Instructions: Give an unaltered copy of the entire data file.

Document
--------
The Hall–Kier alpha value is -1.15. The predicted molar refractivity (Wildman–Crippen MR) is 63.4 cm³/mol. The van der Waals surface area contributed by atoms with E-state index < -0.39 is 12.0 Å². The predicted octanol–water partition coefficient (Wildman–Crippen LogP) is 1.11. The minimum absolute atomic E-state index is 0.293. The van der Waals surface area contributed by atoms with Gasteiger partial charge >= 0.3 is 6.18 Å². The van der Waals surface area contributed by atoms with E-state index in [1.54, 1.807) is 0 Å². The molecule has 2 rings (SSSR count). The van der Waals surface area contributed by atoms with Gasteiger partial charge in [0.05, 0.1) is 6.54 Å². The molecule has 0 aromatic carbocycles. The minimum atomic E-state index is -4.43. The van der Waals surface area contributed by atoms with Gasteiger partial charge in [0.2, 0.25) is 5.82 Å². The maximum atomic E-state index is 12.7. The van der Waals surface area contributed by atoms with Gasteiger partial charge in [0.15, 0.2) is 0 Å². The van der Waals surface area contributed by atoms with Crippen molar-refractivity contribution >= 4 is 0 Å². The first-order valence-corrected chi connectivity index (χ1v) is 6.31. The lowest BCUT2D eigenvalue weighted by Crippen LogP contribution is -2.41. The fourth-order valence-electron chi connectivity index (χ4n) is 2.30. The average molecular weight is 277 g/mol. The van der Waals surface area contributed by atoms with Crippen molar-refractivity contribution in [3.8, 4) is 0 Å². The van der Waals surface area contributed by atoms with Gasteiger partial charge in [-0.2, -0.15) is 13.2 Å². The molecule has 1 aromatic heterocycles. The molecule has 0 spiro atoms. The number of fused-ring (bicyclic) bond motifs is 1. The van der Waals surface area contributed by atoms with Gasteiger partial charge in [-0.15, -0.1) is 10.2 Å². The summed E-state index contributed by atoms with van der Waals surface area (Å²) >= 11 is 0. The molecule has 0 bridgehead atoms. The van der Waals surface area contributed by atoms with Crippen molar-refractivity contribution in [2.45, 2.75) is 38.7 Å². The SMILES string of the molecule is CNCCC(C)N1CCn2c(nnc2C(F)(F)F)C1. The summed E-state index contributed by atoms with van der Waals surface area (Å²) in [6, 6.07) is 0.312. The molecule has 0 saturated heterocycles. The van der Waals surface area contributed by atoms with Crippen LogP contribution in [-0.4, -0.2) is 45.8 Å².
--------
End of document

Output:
The Hall–Kier alpha value is -1.15. The predicted molar refractivity (Wildman–Crippen MR) is 63.4 cm³/mol. The van der Waals surface area contributed by atoms with E-state index < -0.39 is 12.0 Å². The predicted octanol–water partition coefficient (Wildman–Crippen LogP) is 1.11. The minimum absolute atomic E-state index is 0.293. The van der Waals surface area contributed by atoms with Gasteiger partial charge >= 0.3 is 6.18 Å². The van der Waals surface area contributed by atoms with E-state index in [1.54, 1.807) is 0 Å². The molecule has 2 rings (SSSR count). The van der Waals surface area contributed by atoms with Gasteiger partial charge in [0.05, 0.1) is 6.54 Å². The molecule has 0 aromatic carbocycles. The minimum atomic E-state index is -4.43. The van der Waals surface area contributed by atoms with Gasteiger partial charge in [0.2, 0.25) is 5.82 Å². The maximum atomic E-state index is 12.7. The van der Waals surface area contributed by atoms with Gasteiger partial charge in [0.15, 0.2) is 0 Å². The van der Waals surface area contributed by atoms with Crippen molar-refractivity contribution >= 4 is 0 Å². The first-order valence-corrected chi connectivity index (χ1v) is 6.31. The lowest BCUT2D eigenvalue weighted by Crippen LogP contribution is -2.41. The fourth-order valence-electron chi connectivity index (χ4n) is 2.30. The average molecular weight is 277 g/mol. The van der Waals surface area contributed by atoms with Crippen molar-refractivity contribution in [3.8, 4) is 0 Å². The van der Waals surface area contributed by atoms with Gasteiger partial charge in [-0.2, -0.15) is 13.2 Å². The molecule has 1 aromatic heterocycles. The molecule has 0 spiro atoms. The number of fused-ring (bicyclic) bond motifs is 1. The van der Waals surface area contributed by atoms with Gasteiger partial charge in [-0.15, -0.1) is 10.2 Å². The summed E-state index contributed by atoms with van der Waals surface area (Å²) >= 11 is 0. The molecule has 0 bridgehead atoms. The van der Waals surface area contributed by atoms with Crippen molar-refractivity contribution in [2.45, 2.75) is 38.7 Å². The SMILES string of the molecule is CNCCC(C)N1CCn2c(nnc2C(F)(F)F)C1. The summed E-state index contributed by atoms with van der Waals surface area (Å²) in [6, 6.07) is 0.312. The molecule has 0 saturated heterocycles. The van der Waals surface area contributed by atoms with Crippen LogP contribution in [-0.4, -0.2) is 45.8 Å².